Autism: Creating Routines

M.G. McIntosh

OPINION

05/25/2021

ESSAY

  • Voice in the Wind Magazine Inc.

INTRODUCTION

Are you learning to care for someone with Autism? Maybe you have Autism and are struggling to adapt to an ever-changing world around you? Maybe you’re wondering why some people with Autism have more trouble with changing routines than others? Well, maybe I can help. When forming routines the number one question to ask is this: If I can’t change could my routines do the changing for me? The answer is yes. You can build routines that are designed for change and designed to adapt. If you build your routines correctly, it’s like adding shock absorbers to a car: the routine takes the bumps for you and you get cushioned. That means fewer panic attacks.

DISCUSSION

So how do you do this? Simply put – design your routine in the bigger picture. Your routine should be based on general scenarios, not specific situations. There are too many ways that things can change to keep up with them all. Let’s take ‘getting the bus’ as an example.

ILLUSTRATION

When designing a routine for ‘getting the bus’, many first time parents and caregivers fall into the same trap: ‘getting the bus’ is too narrow a scope for a healthy, adaptable routine. What if it’s not a bus today? What if it’s a taxi? What if it’s a city bus and not the school bus? What if it’s a coach? A plane? A train? Or something not yet commercialized and on the market, like a hovercraft? Could a transportation routine fill the need better? See how I created an umbrella (category) for it? That’s the trick. Thinking bigger, but not too big. Just enough to allow for change. So how would this routine look?

THE ROUTINE

This type of routine would look something like this: 

  1. Research – 
    1. Gather your resources – where do I even find this information? A library? The internet? Information Center? A trade/industry/specialty magazine, book or other source?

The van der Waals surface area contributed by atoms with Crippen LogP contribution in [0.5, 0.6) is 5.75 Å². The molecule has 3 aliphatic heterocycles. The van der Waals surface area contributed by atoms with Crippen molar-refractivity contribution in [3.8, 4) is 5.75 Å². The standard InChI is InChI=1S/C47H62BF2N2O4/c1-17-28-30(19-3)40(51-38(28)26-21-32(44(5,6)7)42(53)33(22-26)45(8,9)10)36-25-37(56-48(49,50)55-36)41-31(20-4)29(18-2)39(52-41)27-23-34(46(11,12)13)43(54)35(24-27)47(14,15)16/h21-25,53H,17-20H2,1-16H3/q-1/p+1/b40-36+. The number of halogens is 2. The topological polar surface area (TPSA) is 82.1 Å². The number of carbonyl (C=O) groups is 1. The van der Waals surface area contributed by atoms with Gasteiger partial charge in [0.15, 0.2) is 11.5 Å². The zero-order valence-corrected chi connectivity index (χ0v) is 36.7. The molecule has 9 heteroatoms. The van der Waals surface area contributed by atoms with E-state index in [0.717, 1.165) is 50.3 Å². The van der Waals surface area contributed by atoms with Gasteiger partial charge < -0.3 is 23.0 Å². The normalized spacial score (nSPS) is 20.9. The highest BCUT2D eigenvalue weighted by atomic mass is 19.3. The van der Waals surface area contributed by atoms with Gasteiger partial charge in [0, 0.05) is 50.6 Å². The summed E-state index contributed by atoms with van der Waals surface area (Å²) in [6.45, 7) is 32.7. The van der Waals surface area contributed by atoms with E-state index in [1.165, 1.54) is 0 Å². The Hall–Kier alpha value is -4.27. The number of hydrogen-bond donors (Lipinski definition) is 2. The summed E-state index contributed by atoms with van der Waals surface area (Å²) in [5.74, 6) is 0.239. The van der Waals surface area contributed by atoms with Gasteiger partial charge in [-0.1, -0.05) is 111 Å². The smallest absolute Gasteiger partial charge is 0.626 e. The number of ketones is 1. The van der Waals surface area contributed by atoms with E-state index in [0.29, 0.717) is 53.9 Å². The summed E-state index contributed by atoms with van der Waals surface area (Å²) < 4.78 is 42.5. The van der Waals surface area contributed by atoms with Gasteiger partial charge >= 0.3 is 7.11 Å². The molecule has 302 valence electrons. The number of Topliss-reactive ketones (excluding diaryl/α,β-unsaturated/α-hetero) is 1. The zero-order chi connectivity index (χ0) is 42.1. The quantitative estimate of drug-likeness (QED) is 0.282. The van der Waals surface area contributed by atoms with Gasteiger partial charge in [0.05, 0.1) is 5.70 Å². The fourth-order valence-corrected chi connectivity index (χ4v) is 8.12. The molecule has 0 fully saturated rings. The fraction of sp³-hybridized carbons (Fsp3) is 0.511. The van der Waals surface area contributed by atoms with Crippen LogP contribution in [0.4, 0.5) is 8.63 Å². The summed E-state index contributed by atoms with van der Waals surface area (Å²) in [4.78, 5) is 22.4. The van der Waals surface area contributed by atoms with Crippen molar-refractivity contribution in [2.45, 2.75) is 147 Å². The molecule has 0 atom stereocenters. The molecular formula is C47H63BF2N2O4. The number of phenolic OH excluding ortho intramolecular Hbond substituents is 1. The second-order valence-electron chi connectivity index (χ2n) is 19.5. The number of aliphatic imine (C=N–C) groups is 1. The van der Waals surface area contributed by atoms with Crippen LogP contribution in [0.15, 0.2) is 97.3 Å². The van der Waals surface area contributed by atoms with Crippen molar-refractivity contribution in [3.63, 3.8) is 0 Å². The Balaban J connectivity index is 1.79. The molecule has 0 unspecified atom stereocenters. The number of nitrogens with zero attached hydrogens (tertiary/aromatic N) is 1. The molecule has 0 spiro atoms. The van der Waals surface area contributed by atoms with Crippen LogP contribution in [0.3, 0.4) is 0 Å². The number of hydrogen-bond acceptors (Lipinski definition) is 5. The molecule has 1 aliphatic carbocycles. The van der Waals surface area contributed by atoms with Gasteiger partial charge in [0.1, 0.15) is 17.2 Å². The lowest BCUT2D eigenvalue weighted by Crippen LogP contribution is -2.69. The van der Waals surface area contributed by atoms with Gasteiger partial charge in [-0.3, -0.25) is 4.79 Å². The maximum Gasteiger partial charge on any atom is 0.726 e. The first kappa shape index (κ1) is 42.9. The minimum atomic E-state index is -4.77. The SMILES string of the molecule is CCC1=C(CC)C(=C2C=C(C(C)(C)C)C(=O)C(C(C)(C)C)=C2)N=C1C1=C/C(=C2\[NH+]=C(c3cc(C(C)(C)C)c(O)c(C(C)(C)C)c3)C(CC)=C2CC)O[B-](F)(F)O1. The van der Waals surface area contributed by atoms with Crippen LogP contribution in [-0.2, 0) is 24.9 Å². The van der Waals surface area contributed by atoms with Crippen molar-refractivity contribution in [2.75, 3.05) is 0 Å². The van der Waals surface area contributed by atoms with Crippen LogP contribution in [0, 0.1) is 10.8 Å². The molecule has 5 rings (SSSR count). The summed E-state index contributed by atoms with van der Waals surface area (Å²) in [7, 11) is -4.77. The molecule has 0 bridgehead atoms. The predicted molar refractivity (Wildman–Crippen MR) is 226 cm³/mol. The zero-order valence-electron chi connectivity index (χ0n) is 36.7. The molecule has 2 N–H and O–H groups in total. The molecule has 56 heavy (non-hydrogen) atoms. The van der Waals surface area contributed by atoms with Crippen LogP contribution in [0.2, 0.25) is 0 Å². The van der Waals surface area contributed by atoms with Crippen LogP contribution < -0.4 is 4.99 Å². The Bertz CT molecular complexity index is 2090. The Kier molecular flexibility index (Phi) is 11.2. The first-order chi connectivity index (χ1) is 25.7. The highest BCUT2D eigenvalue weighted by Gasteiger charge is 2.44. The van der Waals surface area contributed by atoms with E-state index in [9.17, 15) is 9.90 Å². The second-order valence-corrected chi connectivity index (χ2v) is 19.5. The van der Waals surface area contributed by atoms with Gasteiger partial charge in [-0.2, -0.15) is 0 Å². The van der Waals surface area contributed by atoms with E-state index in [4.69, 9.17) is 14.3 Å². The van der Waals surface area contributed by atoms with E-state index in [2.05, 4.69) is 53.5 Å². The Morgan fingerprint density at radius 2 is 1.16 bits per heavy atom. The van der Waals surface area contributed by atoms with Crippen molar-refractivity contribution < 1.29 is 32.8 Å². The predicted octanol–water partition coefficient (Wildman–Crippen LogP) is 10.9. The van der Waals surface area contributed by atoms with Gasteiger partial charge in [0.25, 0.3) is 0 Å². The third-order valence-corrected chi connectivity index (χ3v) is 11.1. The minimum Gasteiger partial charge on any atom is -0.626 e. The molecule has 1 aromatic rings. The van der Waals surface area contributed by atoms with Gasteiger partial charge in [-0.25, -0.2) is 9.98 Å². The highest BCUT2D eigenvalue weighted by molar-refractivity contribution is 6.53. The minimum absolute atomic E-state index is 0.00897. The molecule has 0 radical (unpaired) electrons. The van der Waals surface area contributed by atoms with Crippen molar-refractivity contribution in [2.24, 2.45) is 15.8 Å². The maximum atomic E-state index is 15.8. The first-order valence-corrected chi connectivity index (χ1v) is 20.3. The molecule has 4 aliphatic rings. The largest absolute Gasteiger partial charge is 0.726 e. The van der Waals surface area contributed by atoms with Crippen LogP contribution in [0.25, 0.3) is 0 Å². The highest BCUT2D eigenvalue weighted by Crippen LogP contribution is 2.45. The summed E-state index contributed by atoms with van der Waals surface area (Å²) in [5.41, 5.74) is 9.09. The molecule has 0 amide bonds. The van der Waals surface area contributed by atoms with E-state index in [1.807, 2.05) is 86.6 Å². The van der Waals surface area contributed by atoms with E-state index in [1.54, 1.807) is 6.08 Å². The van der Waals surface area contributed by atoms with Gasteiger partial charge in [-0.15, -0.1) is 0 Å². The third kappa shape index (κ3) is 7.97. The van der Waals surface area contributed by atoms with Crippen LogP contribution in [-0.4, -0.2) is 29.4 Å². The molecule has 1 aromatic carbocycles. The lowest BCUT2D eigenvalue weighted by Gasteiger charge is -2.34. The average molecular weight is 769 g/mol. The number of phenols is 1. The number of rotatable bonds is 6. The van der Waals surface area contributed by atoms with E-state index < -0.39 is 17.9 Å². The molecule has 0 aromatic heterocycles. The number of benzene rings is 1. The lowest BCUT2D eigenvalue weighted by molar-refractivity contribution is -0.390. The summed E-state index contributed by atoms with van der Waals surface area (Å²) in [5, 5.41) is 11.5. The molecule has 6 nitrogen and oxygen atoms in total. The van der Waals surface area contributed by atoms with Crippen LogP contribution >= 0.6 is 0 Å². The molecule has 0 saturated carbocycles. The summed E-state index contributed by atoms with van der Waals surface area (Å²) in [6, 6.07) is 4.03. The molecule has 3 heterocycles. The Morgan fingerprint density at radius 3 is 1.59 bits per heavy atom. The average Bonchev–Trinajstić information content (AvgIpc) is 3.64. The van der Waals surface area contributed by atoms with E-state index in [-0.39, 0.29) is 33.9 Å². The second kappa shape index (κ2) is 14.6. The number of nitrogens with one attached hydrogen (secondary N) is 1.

2. Find out what transportation is even available in the area. Not all places offer a full range of services. 
    3. I need to know when and where to find a mode of transportation. I need a schedule, guide book or reference. Remember, we want the routine to adapt, not us, so it’s important to simply think of it as ‘transportation’ – after all we may not get a choice, some areas have limited services.
  2. Money – I need to know that I can pay for ‘the service’. Again, I think more generically, in case I end up getting a ride with a friend – in which case I’m offering to pay for gas. This allows me to keep to the routine even when the situation changes. 
  3. My ‘wallet’ –  I think of it like a cash register. The main compartment is divided into two parts: front and back with a loose flap between them (see Picture, below). It’s where you put your dollar bills. I treat one half as a ‘float’ or slush fund, the other is my spending money. Like a cash register, you should start your day (or week) with a float. This is money for an emergency. The rest you can spend. Note: If you have a job where you earn cash tips keep it separate. DO NOT USE YOUR PERSONAL WALLET! (Just in case neurotypicals think you’re stealing!) It’s probably best to ask someone you know (like a parent or sibling) how they would handle this type of job. There are products you can buy that might be more suitable for it (like a money clip). Just be careful to do your homework – know how you’re expected to handle cash at work.
  4. Ticket – to get on the bus/train etc.

You get the idea. The routine can adapt so you don’t have to. Research could apply to any method of transportation – even new ones. Your cash float can go up and down in amount depending on your current needs. The routine itself flexes. It’s adaptable. It may not work for everyone, and you may want to organize it differently (cash purchases, prepaid purchases if you want to use payment method as your umbrella) but once you find what you’re comfortable with, it will lessen the frequency of panic attacks and ‘meltdowns’. (I hate that term – it makes innocent people sound like an overloaded reactor. It gives other people the impression they should run away, when really, the synaesthesia should be addressed and managed. We need compassion and support – not panic and avoidance. I mean – really? Like, what the hell?)

PICTURE

Pictured here is a wallet – the top part shows the divider – it’s where you put your dollar bills.

CONCLUSION

I hope this was actually helpful. I’m doing my best to pass on wisdom that has helped me and made it possible for me to live more normally. And hey, if you or someone you know has Autism, you got this.

CONTACT US

voiceinthewindmagazine@gmail.com

Phone: 403-497-WIND (9463)

www.voiceinthewind.net

Twitter: @VoiceInTheWind3

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